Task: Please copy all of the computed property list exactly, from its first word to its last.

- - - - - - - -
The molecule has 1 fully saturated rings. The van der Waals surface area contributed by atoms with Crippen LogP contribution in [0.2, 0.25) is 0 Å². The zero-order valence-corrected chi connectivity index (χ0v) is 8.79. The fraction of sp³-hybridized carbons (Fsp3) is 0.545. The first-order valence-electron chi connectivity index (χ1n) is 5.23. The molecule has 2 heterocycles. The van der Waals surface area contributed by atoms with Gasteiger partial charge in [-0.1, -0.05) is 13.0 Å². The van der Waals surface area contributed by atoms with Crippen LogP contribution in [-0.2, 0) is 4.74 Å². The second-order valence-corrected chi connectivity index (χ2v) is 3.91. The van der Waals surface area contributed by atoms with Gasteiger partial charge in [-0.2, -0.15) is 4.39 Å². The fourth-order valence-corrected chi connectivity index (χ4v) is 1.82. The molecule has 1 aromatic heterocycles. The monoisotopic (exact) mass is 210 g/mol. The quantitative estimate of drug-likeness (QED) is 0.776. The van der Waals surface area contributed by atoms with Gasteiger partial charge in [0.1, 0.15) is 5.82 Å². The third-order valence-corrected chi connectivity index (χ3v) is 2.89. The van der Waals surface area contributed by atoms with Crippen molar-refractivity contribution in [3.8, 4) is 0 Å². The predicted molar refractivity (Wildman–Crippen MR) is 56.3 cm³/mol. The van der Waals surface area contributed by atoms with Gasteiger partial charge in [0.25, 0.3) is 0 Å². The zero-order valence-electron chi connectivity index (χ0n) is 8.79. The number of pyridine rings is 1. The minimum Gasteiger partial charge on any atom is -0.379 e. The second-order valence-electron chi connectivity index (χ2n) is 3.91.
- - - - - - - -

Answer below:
The molecule has 1 fully saturated rings. The van der Waals surface area contributed by atoms with Crippen LogP contribution in [0.2, 0.25) is 0 Å². The zero-order valence-corrected chi connectivity index (χ0v) is 8.79. The fraction of sp³-hybridized carbons (Fsp3) is 0.545. The first-order valence-electron chi connectivity index (χ1n) is 5.23. The molecule has 2 heterocycles. The van der Waals surface area contributed by atoms with Gasteiger partial charge in [-0.1, -0.05) is 13.0 Å². The van der Waals surface area contributed by atoms with Crippen LogP contribution in [-0.2, 0) is 4.74 Å². The second-order valence-corrected chi connectivity index (χ2v) is 3.91. The van der Waals surface area contributed by atoms with Gasteiger partial charge in [-0.2, -0.15) is 4.39 Å². The fourth-order valence-corrected chi connectivity index (χ4v) is 1.82. The molecule has 1 aromatic heterocycles. The monoisotopic (exact) mass is 210 g/mol. The quantitative estimate of drug-likeness (QED) is 0.776. The van der Waals surface area contributed by atoms with Gasteiger partial charge in [0.1, 0.15) is 5.82 Å². The third-order valence-corrected chi connectivity index (χ3v) is 2.89. The van der Waals surface area contributed by atoms with Crippen molar-refractivity contribution in [3.8, 4) is 0 Å². The predicted molar refractivity (Wildman–Crippen MR) is 56.3 cm³/mol. The van der Waals surface area contributed by atoms with Gasteiger partial charge in [0.25, 0.3) is 0 Å². The zero-order valence-electron chi connectivity index (χ0n) is 8.79. The number of pyridine rings is 1. The minimum Gasteiger partial charge on any atom is -0.379 e. The second-order valence-electron chi connectivity index (χ2n) is 3.91.